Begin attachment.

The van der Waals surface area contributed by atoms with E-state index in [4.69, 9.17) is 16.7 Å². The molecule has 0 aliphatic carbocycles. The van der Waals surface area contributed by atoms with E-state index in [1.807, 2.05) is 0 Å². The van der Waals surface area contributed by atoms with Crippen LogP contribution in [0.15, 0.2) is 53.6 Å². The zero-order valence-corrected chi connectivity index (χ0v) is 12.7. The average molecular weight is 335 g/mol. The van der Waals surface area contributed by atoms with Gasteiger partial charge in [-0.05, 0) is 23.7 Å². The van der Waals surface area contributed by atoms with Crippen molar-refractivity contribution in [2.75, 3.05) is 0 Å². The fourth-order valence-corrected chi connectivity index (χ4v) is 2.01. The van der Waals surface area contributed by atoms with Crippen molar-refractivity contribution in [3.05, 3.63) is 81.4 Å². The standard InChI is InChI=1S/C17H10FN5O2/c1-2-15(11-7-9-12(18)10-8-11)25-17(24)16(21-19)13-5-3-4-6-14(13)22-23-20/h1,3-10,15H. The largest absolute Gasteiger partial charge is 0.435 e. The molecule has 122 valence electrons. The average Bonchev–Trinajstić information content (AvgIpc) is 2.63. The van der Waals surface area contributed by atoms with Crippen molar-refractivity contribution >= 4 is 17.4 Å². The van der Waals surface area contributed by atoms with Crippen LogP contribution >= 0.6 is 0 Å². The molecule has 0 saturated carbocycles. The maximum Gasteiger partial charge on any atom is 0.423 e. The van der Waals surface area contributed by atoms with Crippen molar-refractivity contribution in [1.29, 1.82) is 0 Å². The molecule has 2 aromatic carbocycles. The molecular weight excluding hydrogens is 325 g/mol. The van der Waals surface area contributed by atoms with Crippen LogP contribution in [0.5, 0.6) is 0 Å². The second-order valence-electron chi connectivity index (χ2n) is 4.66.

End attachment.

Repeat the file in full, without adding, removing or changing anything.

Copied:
The van der Waals surface area contributed by atoms with E-state index in [4.69, 9.17) is 16.7 Å². The molecule has 0 aliphatic carbocycles. The van der Waals surface area contributed by atoms with E-state index in [1.807, 2.05) is 0 Å². The van der Waals surface area contributed by atoms with Crippen LogP contribution in [0.15, 0.2) is 53.6 Å². The zero-order valence-corrected chi connectivity index (χ0v) is 12.7. The average molecular weight is 335 g/mol. The van der Waals surface area contributed by atoms with Gasteiger partial charge in [-0.05, 0) is 23.7 Å². The van der Waals surface area contributed by atoms with Crippen molar-refractivity contribution in [2.75, 3.05) is 0 Å². The fourth-order valence-corrected chi connectivity index (χ4v) is 2.01. The van der Waals surface area contributed by atoms with Crippen molar-refractivity contribution in [3.05, 3.63) is 81.4 Å². The standard InChI is InChI=1S/C17H10FN5O2/c1-2-15(11-7-9-12(18)10-8-11)25-17(24)16(21-19)13-5-3-4-6-14(13)22-23-20/h1,3-10,15H. The largest absolute Gasteiger partial charge is 0.435 e. The molecule has 122 valence electrons. The average Bonchev–Trinajstić information content (AvgIpc) is 2.63. The van der Waals surface area contributed by atoms with Crippen molar-refractivity contribution >= 4 is 17.4 Å². The van der Waals surface area contributed by atoms with Crippen LogP contribution >= 0.6 is 0 Å². The molecule has 0 saturated carbocycles. The maximum Gasteiger partial charge on any atom is 0.423 e. The van der Waals surface area contributed by atoms with Crippen molar-refractivity contribution in [1.29, 1.82) is 0 Å². The molecule has 2 aromatic carbocycles. The molecular weight excluding hydrogens is 325 g/mol. The van der Waals surface area contributed by atoms with Crippen LogP contribution in [0.5, 0.6) is 0 Å². The second-order valence-electron chi connectivity index (χ2n) is 4.66.